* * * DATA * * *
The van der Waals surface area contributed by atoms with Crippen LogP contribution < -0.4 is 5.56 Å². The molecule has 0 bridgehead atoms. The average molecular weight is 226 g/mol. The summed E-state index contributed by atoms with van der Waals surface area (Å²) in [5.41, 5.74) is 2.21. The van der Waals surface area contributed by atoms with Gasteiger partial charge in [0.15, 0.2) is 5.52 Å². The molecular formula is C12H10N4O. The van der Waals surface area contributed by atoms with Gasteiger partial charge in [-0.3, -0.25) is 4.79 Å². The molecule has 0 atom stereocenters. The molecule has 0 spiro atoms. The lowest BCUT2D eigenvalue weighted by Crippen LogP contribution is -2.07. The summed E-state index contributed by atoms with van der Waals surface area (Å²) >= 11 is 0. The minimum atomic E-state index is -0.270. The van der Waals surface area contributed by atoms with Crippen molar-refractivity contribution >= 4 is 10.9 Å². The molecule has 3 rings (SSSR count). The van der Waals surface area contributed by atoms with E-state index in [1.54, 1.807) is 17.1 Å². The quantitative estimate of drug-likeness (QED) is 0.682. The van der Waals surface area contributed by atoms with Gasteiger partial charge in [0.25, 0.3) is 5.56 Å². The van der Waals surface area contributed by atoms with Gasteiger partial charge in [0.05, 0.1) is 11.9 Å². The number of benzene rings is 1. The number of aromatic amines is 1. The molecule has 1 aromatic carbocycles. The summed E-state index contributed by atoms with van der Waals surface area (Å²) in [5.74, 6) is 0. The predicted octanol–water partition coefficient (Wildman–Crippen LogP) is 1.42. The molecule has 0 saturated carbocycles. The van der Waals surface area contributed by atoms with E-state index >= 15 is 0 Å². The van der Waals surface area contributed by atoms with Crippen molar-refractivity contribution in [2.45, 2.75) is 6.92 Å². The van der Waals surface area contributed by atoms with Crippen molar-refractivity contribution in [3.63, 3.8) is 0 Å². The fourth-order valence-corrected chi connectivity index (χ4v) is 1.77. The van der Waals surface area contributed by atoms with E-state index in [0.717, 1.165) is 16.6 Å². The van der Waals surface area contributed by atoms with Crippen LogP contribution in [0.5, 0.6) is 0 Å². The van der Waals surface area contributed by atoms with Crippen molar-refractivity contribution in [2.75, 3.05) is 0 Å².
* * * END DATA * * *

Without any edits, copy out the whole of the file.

The van der Waals surface area contributed by atoms with Crippen LogP contribution < -0.4 is 5.56 Å². The molecule has 0 bridgehead atoms. The average molecular weight is 226 g/mol. The summed E-state index contributed by atoms with van der Waals surface area (Å²) in [5.41, 5.74) is 2.21. The van der Waals surface area contributed by atoms with Gasteiger partial charge in [0.15, 0.2) is 5.52 Å². The molecular formula is C12H10N4O. The van der Waals surface area contributed by atoms with Gasteiger partial charge in [-0.3, -0.25) is 4.79 Å². The molecule has 0 atom stereocenters. The molecule has 0 spiro atoms. The lowest BCUT2D eigenvalue weighted by Crippen LogP contribution is -2.07. The summed E-state index contributed by atoms with van der Waals surface area (Å²) >= 11 is 0. The minimum atomic E-state index is -0.270. The van der Waals surface area contributed by atoms with Crippen molar-refractivity contribution >= 4 is 10.9 Å². The molecule has 3 rings (SSSR count). The van der Waals surface area contributed by atoms with E-state index in [1.54, 1.807) is 17.1 Å². The quantitative estimate of drug-likeness (QED) is 0.682. The van der Waals surface area contributed by atoms with Gasteiger partial charge in [0.25, 0.3) is 5.56 Å². The van der Waals surface area contributed by atoms with Gasteiger partial charge in [0.05, 0.1) is 11.9 Å². The number of benzene rings is 1. The number of aromatic amines is 1. The molecule has 1 aromatic carbocycles. The summed E-state index contributed by atoms with van der Waals surface area (Å²) in [5.74, 6) is 0. The predicted octanol–water partition coefficient (Wildman–Crippen LogP) is 1.42. The molecule has 0 saturated carbocycles. The van der Waals surface area contributed by atoms with E-state index >= 15 is 0 Å². The van der Waals surface area contributed by atoms with Crippen molar-refractivity contribution in [2.45, 2.75) is 6.92 Å². The van der Waals surface area contributed by atoms with Crippen molar-refractivity contribution in [3.63, 3.8) is 0 Å². The fourth-order valence-corrected chi connectivity index (χ4v) is 1.77. The van der Waals surface area contributed by atoms with E-state index in [0.717, 1.165) is 16.6 Å². The van der Waals surface area contributed by atoms with Crippen LogP contribution in [0.5, 0.6) is 0 Å². The van der Waals surface area contributed by atoms with Crippen molar-refractivity contribution in [2.75, 3.05) is 0 Å².